Legislation of the future

GCN Insider

California Gov. Arnold Schwarzenegger signed a bill last month that at first glance might seem copied from a Philip K. Dick novel ' making it illegal for businesses to forcibly implant employees with radio frequency identification chips.

The law states that it will 'prohibit a person from requiring, coercing or compelling any other individual to undergo the subcutaneous implanting of an identification device.'

But the legislation is not without cause. A year ago, employees at an Ohio company, CityWatcher.com, could gain access to certain rooms only if they had been implanted with RFID tags. Wisconsin and North Dakota also have banned the implantation of RFID tags in humans without consent.

Forcibly implanted chips have long been a mainstay of science fiction movies, which California, by the way, churns out at a furious pace.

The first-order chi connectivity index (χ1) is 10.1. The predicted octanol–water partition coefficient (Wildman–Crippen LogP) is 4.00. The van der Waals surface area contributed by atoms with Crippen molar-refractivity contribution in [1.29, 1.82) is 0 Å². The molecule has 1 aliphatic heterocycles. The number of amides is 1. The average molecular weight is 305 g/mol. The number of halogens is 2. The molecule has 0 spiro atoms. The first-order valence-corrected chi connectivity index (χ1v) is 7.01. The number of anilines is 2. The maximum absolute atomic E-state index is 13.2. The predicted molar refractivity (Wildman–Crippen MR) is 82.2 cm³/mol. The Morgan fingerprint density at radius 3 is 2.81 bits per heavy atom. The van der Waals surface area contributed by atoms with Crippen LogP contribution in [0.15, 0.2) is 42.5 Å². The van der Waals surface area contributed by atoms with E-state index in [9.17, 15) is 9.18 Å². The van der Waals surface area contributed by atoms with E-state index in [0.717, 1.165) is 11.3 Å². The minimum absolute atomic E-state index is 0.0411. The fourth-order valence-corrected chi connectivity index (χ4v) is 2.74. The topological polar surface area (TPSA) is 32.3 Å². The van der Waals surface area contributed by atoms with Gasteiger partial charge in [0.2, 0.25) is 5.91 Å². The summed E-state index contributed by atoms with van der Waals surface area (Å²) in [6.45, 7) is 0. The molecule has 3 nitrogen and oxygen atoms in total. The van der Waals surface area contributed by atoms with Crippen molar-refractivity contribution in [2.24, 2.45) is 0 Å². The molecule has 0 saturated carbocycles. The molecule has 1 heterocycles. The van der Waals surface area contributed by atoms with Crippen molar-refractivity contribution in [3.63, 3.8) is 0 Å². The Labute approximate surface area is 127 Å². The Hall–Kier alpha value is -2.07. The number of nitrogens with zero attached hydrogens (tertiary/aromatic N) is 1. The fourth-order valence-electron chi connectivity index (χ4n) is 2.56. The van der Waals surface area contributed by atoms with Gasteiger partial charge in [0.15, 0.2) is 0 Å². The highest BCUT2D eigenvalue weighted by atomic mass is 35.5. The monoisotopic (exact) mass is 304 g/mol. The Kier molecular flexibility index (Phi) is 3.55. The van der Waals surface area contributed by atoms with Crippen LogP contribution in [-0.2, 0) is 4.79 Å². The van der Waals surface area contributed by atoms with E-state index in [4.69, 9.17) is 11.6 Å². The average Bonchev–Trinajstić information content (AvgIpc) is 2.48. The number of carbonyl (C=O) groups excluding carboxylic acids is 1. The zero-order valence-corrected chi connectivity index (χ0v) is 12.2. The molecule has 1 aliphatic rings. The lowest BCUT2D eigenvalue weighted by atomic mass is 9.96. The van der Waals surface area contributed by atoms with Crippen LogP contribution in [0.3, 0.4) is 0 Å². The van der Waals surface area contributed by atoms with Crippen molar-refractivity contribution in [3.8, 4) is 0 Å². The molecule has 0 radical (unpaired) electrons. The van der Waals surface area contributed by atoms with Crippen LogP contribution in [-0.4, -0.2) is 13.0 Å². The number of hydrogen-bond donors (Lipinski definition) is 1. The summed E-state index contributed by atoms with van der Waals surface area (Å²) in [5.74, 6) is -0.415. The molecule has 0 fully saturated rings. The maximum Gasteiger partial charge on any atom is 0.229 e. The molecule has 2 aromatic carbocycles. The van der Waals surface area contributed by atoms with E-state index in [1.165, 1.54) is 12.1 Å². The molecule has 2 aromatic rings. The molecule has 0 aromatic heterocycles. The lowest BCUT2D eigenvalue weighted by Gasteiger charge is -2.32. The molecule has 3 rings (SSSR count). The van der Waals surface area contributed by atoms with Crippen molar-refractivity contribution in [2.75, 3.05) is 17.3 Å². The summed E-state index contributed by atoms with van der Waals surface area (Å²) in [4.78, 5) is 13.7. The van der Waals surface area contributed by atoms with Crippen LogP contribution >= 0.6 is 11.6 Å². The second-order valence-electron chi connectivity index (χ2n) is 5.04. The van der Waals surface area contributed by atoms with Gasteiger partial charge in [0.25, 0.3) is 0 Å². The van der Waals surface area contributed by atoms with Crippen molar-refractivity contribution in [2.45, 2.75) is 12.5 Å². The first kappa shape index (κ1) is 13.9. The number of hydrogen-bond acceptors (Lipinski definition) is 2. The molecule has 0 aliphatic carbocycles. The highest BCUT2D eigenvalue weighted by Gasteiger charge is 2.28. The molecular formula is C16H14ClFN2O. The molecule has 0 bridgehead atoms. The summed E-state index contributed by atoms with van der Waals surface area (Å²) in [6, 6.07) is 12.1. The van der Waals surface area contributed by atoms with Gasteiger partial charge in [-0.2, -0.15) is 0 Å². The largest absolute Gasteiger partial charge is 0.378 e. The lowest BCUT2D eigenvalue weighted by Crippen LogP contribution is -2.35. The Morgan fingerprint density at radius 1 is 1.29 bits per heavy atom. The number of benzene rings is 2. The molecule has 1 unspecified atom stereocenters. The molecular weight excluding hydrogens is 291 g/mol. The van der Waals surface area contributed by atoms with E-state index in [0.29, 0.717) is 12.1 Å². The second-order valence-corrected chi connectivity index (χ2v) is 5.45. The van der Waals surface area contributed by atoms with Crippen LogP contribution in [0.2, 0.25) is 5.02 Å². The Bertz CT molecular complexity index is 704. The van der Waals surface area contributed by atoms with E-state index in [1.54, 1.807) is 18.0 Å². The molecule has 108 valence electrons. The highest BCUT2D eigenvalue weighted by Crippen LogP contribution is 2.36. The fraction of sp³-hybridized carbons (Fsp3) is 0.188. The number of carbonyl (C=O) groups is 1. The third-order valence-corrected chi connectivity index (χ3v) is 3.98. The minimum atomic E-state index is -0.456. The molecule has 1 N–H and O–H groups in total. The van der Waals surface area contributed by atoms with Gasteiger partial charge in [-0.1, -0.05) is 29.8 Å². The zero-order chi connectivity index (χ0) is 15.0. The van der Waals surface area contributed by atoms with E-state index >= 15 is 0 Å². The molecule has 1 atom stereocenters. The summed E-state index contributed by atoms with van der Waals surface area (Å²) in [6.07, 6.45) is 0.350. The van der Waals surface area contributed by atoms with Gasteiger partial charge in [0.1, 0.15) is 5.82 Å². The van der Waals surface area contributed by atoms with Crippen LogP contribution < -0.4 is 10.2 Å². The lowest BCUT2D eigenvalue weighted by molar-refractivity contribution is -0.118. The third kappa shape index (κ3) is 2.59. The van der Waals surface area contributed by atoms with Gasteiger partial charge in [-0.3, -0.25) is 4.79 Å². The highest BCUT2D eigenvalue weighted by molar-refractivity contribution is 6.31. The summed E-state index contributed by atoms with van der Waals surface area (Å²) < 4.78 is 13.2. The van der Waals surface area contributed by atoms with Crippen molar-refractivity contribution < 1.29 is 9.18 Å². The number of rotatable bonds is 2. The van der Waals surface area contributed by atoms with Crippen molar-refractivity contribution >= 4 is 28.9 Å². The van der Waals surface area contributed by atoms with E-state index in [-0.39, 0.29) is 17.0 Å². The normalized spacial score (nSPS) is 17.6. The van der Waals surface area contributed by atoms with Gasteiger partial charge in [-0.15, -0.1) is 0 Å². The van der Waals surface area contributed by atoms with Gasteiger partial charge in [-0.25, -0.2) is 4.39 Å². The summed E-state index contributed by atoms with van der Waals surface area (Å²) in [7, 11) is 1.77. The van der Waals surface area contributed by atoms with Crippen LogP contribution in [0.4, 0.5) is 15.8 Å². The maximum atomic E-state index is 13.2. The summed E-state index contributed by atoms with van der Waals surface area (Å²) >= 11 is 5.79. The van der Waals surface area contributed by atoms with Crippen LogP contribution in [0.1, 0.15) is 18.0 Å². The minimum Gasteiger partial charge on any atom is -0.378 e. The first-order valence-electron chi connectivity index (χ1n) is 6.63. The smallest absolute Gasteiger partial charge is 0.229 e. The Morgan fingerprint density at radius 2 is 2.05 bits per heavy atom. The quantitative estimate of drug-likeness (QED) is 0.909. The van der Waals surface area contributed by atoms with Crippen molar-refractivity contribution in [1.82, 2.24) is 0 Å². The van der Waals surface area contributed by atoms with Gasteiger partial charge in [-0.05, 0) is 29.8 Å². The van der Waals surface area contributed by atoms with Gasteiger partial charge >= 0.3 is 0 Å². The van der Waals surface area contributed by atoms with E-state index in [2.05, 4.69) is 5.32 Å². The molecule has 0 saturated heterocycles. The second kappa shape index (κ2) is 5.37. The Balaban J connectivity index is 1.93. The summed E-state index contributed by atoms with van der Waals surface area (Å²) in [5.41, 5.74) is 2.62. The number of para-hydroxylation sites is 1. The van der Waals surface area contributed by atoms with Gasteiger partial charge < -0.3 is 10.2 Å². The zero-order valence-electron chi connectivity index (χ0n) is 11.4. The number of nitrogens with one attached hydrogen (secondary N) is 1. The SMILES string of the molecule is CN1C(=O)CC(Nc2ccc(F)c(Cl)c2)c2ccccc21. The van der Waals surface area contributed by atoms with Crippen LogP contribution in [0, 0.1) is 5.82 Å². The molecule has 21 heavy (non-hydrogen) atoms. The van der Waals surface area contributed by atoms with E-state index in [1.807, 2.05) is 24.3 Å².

Whole 'X-Files' episodes were created based on a chip that aliens implanted into FBI agent Dana Scully's neck.

The Governator himself starred in 'Total Recall,' a 1990 movie based on Dick's story 'We Can Remember It for You Wholesale' about a future world where memories are implanted with a chip.

The key word in the California legislation is forcibly. In real life, thousands of people have voluntarily had VeriChip RFID tags implanted into their arms, most of them patients suffering from serious illnesses such as Alzheimer's disease. VeriChip offers VeriMed, an implantable chip approved by the Food and Drug Administration that hospital employees can scan to read a patient's medical information.

According to VeriChip's Web site, www.verichipcorp.com, the chips can be safely removed.

About the size of a grain of rice, the chip must be scanned at close range.

Regardless of the benefits, the creepiness of implanted RFID tags still seems too high for the technology to gain wide acceptance.

Some studies have linked the devices to the development of malignant tumors in laboratory animals. Although some say the initial alarms about the technology came from the tinfoil-hat community, the privacy concerns are real.

And I'd like to think my subcutaneous tissue ' like my thoughts ' is private.

About the Author

Trudy Walsh is a senior writer for GCN.


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